Part-time does not mean second rate

Part-time does not mean second rate

06 December 2013 By Leanne Mezrani

A K&L Gates partner has urged firms to give lawyers who work flexibly the same challenging, fulfilling work that would be offered to a full-time employee.

Alice DeBoos (pictured), a partner in K&L’s employment and industrial relations group, will discuss flexible work models at the Retaining and Advancing Women in Professional Services conference to be held in Sydney early next year (31 January).

Speaking with Lawyers Weekly ahead of the event, DeBoos said the profession would retain more female lawyers if it offered interesting work to those who work flexibly. Currently, she claimed, flexible workers are often penalised with basic legal work, while the mission critical projects are reserved for full-time employees.

“The ongoing challenge is to make sure that just because a lawyer works part time doesn’t mean they can just churn away on the less interesting work and have their own professional and career development ignored,” she said.


Firms have come a long way in recognising the benefits of flexible work practices on, for example, productivity, said DeBoos. However, the billable hour is acting as a roadblock to a more flexible profession by equating value with the length of time a lawyer spends in the office.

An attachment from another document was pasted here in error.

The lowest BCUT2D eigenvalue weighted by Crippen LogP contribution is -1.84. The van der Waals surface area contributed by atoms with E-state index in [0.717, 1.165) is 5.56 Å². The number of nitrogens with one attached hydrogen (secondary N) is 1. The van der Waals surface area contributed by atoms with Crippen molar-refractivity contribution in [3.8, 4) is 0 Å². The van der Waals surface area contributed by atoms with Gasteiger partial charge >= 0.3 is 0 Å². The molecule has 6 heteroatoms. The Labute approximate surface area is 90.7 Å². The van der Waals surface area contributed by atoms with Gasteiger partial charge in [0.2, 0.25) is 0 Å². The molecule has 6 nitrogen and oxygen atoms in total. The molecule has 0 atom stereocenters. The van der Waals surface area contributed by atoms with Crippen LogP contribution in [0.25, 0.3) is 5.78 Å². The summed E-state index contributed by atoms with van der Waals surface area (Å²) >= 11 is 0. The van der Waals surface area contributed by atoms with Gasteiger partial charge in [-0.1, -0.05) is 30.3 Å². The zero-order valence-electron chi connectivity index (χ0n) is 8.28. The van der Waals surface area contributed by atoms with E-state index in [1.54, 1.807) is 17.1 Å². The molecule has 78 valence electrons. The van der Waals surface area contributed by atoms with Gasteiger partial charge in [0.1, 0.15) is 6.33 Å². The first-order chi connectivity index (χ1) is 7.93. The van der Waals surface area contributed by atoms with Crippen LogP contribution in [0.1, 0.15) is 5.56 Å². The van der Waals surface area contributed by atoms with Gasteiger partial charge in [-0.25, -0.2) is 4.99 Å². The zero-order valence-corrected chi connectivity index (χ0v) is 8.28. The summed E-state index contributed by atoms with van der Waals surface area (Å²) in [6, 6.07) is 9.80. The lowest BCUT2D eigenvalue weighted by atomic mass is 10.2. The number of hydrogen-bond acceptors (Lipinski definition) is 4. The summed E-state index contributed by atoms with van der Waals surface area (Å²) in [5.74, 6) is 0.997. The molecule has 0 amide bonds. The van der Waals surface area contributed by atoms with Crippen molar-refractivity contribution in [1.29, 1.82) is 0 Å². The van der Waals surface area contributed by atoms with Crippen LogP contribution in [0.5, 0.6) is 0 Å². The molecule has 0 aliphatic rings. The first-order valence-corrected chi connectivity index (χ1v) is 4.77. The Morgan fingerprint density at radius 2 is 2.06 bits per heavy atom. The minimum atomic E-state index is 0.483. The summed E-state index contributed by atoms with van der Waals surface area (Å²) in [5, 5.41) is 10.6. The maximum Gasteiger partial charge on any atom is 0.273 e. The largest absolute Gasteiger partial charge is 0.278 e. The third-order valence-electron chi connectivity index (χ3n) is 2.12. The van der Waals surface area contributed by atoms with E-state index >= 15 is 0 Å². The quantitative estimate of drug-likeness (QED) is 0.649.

“We’re moving away from the traditional model where lawyers are in offices for a long time and charge on the basis of time and are rewarded in that way,” she said.

“It’s about rethinking those types of models and rethinking the idea of value and contribution.”

Another positive development is the growing number of men who work flexibly, which DeBoos claimed points to greater acceptance of flexible work practices as “the norm” rather than the female exception.

DeBoos, who has worked flexibly in the past, has three young children under the age of 12. She played an instrumental role in the development of flexible work policies at K&L. Her team in the firm’s labour, employment and workplace safety practice has six part-timers out of a total of 32 employees.


Having numerous flexible workers does have its challenges, she admitted.

“Friday is the hardest day because we have a lot of empty offices – everyone wants Friday off,” she said.

But the rewards outweigh any inconvenience, she added, as long as communication with the client, continuity and quality of service, and the consistency of work is preserved.

DeBoos will offer further advice to conference attendees, including how to: measure value in a flexible environment; improve collaboration and communication from an internal and external perspective, and manage a flexible work model on an ongoing basis.

Other high-profile lawyers speaking at the conference are: Bryony Binns, a partner in Baker & McKenzie’s employment team; Elissa Allen, head of diversity, people and development at Clayton Utz, and Catherine Harris, general manager of human resources at Slater & Gordon.

In October, DeBoos was part of a Lawyers Weekly / Burrows Legal panel discussion on the impact a Coalition government will have on legal activity this quarter.

Part-time does not mean second rate
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